Half a croissant, on a plate, with a sign in front of it saying '50c'
h a l f b a k e r y
Inexact change.

idea: add, search, annotate, link, view, overview, recent, by name, random

meta: news, help, about, links, report a problem

account: browse anonymously, or get an account and write.



Supermarket Aisle Index caps

The end caps of the aisles have products representative of the aisle
  (+3, -2)
(+3, -2)
  [vote for,

Here in Ohio, Supermarkets have signs hanging way above the aisles listing what you can find in the isle. I think it would be nice to have an 'index' of the isle on each aisle cap -- for instance, if an aisle has oral hygiene products in it, there might be a line of toothbrushes, dental floss, toothpaste, etc. Just one line of representative products of each thing in the aisle.

Unfortuneately, I don't think supermarkets would go for this idea. The aisle caps are prime real estate, and they don't want to give that up for something they cound't make money off of. Well, maybe instead of devoting a cap to one manufacturer, as is often the case, the supermarket could have manufacturers compete for that coveted index product spot.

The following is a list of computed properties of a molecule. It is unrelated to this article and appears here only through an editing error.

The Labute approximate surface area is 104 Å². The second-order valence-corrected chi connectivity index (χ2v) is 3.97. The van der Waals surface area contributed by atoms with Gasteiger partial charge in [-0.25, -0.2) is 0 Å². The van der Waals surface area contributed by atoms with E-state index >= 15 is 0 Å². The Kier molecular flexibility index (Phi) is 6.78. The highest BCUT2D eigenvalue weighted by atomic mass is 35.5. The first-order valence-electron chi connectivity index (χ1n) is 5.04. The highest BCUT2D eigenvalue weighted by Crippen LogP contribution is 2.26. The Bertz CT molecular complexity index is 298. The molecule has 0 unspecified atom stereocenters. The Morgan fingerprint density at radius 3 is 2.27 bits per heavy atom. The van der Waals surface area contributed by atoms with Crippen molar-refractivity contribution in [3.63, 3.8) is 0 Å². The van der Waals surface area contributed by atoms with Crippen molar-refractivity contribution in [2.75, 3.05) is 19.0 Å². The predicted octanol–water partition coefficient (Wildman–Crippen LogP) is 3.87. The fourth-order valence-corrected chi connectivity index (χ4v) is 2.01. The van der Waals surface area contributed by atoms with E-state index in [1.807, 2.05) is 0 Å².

lawpoop, Dec 17 2005

Please log in.
If you're not logged in, you can see what this page looks like, but you will not be able to add anything.


       The end cap "A" is missing.
thumbwax, Dec 18 2005

       With the exception of the cereal aisle and the cleaning products aisle most supermarkets are so large these days that most of the aisles have 5 to 7 different types of products in the same aisle. There are only a few supermarket chains that actually group their items accordingly. Most others tend to put charcoal and light bulbs on the same aisle with apple sauce and fruit juice.
Jscotty, Dec 18 2005

       [Jscotty] Five to Seven ? I think those aisle endcaps are large enough to have 30-50 different products.
lawpoop, Dec 18 2005

       A monitor at eye level embedded in the end cap, a right left up down zoom in out button, and a video or model of the aisle ?
popbottle, May 07 2017

       Supermarkets aren't interested in helping you find things. The harder you have to look, the likelier it is that you'll spot something else and decide to buy it.   

       On the other hand, airports have a vested interest in helping you navigate from entrance to gate as directly as possible, so there's clearly a flaw in my reasoning.
MaxwellBuchanan, May 07 2017

       // helping you navigate from entrance to gate as directly as possible, //   

       ... as long as that's through the shopping area.   

       Dewey decimal would be excellent; too often, items are placed in categories and with other goods that, while not entirely inappropriate, are markedly non-intuitive.
8th of 7, May 07 2017


back: main index

business  computer  culture  fashion  food  halfbakery  home  other  product  public  science  sport  vehicle